Coming out of the 2016 MLB All-Star Game, the story lines have been etched in stone: David Ortiz says goodbye, again. The Kansas City Royals have really good players and a Canadian tenor is treading in hot water after proclaiming his social stance during his performance of “O’ Canada.”

Lost in the celebration’s for Sally P. (Salvador Perez) and ASG MVP Eric Hosmer was how Colorado Rockies third baseman Nolan Arenado cost the National League a shot at home field advantage in October.

OPINION: Nolan Arenado Just Cost NL Home-Field Advantage In World Series

With the N.L. trailing the A.L. 4-2 in the bottom of the ninth inning, Arenado stepped to the plate representing the game’s tying run.

Washington Nationals second baseman Daniel Murphy grinded out a long at-bat before serving one back through the box for a base hit.


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With Murphy on first and one out, Arenado turned one over to Toronto Blue Jays third baseman Josh Donaldson, who started a 5-4-3, around-the-horn double-play.

Conventional wisdom would suggest that the play was routine, and even from this video it is difficult to surmise where Arenado mis-stepped.

But after reviewing the replay of Fox’s broadcast (like a hundred times) it is impossible to deny that Arenado was dogging it up the line.


Arenado appears confused at first, moving at a snail’s pace out of the box. Then about two-thirds of the way down the first baseline he stops.

John Smoltz, a Hall of Fame pitcher and color-man for Fox’s broadcast of the ASG, intimated that he believed Arenado looked like he lost track of how many outs there were and when Donaldson fired to second, Smoltz speculated that the Rockies third baseman thought that was the ballgame.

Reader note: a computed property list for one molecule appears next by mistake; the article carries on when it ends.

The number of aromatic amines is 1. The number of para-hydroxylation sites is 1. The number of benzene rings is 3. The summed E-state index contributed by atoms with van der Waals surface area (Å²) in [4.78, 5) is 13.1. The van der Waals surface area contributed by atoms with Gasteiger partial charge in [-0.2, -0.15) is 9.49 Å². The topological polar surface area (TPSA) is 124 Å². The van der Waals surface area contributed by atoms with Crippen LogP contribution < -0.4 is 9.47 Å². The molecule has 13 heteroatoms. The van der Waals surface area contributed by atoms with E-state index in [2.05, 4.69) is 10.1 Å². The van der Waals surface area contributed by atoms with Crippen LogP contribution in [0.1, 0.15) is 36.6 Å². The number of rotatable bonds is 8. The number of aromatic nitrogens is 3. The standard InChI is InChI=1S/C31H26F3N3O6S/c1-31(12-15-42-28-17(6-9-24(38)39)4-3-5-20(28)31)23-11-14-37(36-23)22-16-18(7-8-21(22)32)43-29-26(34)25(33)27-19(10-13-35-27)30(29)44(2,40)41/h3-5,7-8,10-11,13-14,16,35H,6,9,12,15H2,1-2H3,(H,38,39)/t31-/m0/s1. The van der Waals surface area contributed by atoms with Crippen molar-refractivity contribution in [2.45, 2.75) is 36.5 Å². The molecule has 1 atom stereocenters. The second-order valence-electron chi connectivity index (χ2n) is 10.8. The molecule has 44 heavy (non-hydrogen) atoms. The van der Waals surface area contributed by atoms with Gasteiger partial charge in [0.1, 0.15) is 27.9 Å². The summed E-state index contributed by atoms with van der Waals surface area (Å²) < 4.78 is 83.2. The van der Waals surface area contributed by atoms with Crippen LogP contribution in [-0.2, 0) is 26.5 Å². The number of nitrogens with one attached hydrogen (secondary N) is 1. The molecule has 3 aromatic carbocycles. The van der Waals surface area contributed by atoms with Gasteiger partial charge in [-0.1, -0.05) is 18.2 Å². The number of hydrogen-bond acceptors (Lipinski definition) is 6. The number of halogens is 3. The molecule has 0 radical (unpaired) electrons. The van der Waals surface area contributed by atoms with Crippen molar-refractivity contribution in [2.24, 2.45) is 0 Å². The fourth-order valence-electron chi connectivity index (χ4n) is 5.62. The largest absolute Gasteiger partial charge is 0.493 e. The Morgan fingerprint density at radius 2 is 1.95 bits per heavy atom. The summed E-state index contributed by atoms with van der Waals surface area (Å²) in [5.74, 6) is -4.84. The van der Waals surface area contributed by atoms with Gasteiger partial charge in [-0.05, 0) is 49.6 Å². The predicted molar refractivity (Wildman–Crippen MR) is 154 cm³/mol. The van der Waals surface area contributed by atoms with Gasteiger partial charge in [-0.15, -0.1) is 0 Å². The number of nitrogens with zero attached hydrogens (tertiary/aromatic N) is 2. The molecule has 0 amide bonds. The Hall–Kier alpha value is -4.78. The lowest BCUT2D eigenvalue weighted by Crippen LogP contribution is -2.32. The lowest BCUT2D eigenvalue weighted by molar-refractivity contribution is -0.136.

It wasn’t.

And that’s why the “Respect 90” campaign, launched by Chicago Cubs Manager Joe Maddon, wages on.

During spring training, Maddon made a point to players that he wanted them to bust it down the first baseline as a means to putting good ju-ju into the atmosphere.

“It really is the message I want to get out there,” Maddon said. “I believe if we respect that 90 feet every day, a lot of good things are going to happen here.”

Not so coincidentally, it could be Maddon’s Cubs that suffer the consequences of Arenado’s error.

Chicago owns the best record in baseball and stand as a 4/1 favorite to reach the World Series.

But due to one Rockie’s half-hearted effort to climb up the first baseline, the Cubbies, and all other N.L. teams vying for a pennant, will play the majority of their games on the road should they reach the mountaintop.

Plenty of people think the rule is dumb.

“How could you decide something so important within an exhibition game?”

Easy. Remember 2002 in Milwaukee, when the game ended in a tie because neither team had any players left on the bench to continue, and it kinda just … ended?

No, maybe you know it better as the Torii Hunter game? When he robbed Barry Bonds of a home run early on and Bonds lifted Hunter into the air as he ran off the field.


Well former Commissioner Bud Selig remembers, and by extension, so does Major League Baseball. And neither of them ever want to look that awkward on camera again.

So Arenado having a brainfart halfway out of the batter’s box carries a little more weight than just “the integrity of the game.”

I am certainly not alone in this critique.

Acclaimed baseball writer Peter King tweeted “Way to run, Nolan Arenado.”


Arenado is a fine player. Maybe even better than that considering the entire sports media world has been calling him “the most underrated” player in the game.

But if you’re a fan of an N.L. team, knowing the team with home-field has won six of the last seven World Series, you would almost rather who is overrated … and runs out ground balls.

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